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    Anatomy and Neurophysiology of Cough CHEST Guideline and Expert Panel Report
    Canning, BJ ; Chang, AB ; Bolser, DC ; Smith, JA ; Mazzone, SB ; McGarvey, L (AMER COLL CHEST PHYSICIANS, 2014-12-01)
    Bronchopulmonary C-fibers and a subset of mechanically sensitive, acid-sensitive myelinated sensory nerves play essential roles in regulating cough. These vagal sensory nerves terminate primarily in the larynx, trachea, carina, and large intrapulmonary bronchi. Other bronchopulmonary sensory nerves, sensory nerves innervating other viscera, as well as somatosensory nerves innervating the chest wall, diaphragm, and abdominal musculature regulate cough patterning and cough sensitivity. The responsiveness and morphology of the airway vagal sensory nerve subtypes and the extrapulmonary sensory nerves that regulate coughing are described. The brainstem and higher brain control systems that process this sensory information are complex, but our current understanding of them is considerable and increasing. The relevance of these neural systems to clinical phenomena, such as urge to cough and psychologic methods for treatment of dystussia, is high, and modern imaging methods have revealed potential neural substrates for some features of cough in the human.
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    Minimal Cognitive Impairment in UK HIV-Positive Men Who Have Sex With Men: Effect of Case Definitions and Comparison With the General Population and HIV-Negative Men
    McDonnell, J ; Haddow, L ; Daskalopoulou, M ; Lampe, F ; Speakman, A ; Gilson, R ; Phillips, A ; Sherr, L ; Wayal, S ; Harrison, J ; Antinori, A ; Maruff, P ; Schembri, A ; Johnson, M ; Collins, S ; Rodger, A (LIPPINCOTT WILLIAMS & WILKINS, 2014-10-01)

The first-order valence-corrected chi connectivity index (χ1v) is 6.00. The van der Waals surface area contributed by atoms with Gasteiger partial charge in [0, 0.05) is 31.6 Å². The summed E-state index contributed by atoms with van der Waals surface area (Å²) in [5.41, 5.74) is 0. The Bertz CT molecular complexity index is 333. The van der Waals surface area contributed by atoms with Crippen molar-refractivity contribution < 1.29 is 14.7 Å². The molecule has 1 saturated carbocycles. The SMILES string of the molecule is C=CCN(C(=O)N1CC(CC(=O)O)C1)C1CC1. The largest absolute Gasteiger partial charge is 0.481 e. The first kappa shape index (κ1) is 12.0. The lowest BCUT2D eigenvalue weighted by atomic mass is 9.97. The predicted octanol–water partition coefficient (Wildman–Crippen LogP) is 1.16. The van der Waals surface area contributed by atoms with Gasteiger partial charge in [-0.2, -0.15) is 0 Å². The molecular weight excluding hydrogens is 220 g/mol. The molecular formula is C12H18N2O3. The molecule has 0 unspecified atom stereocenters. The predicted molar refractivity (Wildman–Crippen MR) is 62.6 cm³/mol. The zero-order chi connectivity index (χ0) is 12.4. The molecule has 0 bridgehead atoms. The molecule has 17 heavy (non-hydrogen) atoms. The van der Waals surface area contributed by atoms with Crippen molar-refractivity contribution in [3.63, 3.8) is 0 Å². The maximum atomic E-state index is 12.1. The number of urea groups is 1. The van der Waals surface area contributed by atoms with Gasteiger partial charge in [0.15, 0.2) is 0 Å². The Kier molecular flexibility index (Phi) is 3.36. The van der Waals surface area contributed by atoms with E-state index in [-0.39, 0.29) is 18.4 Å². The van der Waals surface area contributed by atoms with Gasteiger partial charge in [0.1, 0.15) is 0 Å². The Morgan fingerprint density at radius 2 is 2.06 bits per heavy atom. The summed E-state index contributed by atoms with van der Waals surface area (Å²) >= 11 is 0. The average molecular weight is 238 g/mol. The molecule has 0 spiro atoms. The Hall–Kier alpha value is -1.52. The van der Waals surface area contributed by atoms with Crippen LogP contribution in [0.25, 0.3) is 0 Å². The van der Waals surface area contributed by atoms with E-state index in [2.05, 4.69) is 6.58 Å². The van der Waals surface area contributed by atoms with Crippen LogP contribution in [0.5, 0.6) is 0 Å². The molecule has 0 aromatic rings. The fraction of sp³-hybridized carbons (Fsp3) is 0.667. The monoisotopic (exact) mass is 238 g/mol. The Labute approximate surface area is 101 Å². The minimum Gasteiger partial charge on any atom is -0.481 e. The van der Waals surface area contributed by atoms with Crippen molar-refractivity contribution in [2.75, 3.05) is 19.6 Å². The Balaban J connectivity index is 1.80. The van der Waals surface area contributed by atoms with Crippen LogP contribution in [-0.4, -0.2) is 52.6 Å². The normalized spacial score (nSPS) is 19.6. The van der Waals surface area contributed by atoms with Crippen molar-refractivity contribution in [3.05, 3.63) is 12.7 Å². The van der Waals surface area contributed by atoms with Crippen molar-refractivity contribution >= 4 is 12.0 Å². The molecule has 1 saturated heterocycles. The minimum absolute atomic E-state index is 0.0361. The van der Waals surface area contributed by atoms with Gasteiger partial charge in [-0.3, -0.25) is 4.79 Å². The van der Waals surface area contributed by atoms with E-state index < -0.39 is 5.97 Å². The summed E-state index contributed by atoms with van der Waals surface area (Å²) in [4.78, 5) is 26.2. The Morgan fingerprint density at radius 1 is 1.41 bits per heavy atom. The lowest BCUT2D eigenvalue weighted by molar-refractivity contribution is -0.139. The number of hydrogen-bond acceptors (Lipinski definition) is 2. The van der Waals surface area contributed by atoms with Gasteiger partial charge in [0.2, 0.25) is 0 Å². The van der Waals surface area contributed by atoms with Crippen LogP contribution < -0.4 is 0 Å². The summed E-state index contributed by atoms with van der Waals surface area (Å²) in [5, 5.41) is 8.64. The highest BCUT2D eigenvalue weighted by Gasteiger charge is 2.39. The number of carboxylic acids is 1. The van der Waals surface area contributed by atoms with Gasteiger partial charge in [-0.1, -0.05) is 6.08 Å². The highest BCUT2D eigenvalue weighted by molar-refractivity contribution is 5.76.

BACKGROUND: To determine the prevalence of neurocognitive impairment (NCI) in UK HIV-positive and HIV-negative men who have sex with men (MSM). METHODS: HIV-positive and HIV-negative participants were recruited to a cross-sectional study from 2 London clinics and completed computer-assisted neuropsychological tests and questionnaires of depression, anxiety, and activities of daily living. Published definitions of HIV-associated neurocognitive disorders (HAND) and global deficit scores were used. Age- and education-adjusted neuropsychological test scores were directly compared with reference population data. RESULTS: A total of 248 HIV-positive and 45 HIV-negative MSM participated. In the HIV-positive group, median time since diagnosis was 9.4 years, median CD4 count was 550 cells per cubic millimeter, and 88% were on antiretroviral therapy. Prevalence of HAND was 21.0% in HIV-positive MSM (13.7% asymptomatic neurocognitive impairment, 6.5% mild neurocognitive disorder, and 0.8% HIV-associated dementia). Using a global deficit score threshold of 0.5, the prevalence of NCI was 31.5% (when averaged over 5 neuropsychological domains) and 40.3% (over 10 neuropsychological test scores). These results were not significantly different from the HIV-negative study sample. No consistent pattern of impairment was seen in HIV-positive patients relative to general male population data (n = 380). CONCLUSIONS: We found a prevalence of HAND and degree of impairment on neuropsychological testing of HIV-positive MSM that could represent a normal population distribution. These findings suggest that NCI may be overestimated in HIV-positive MSM, and that the attribution of NCI to HIV infection implied by the term HAND requires revision.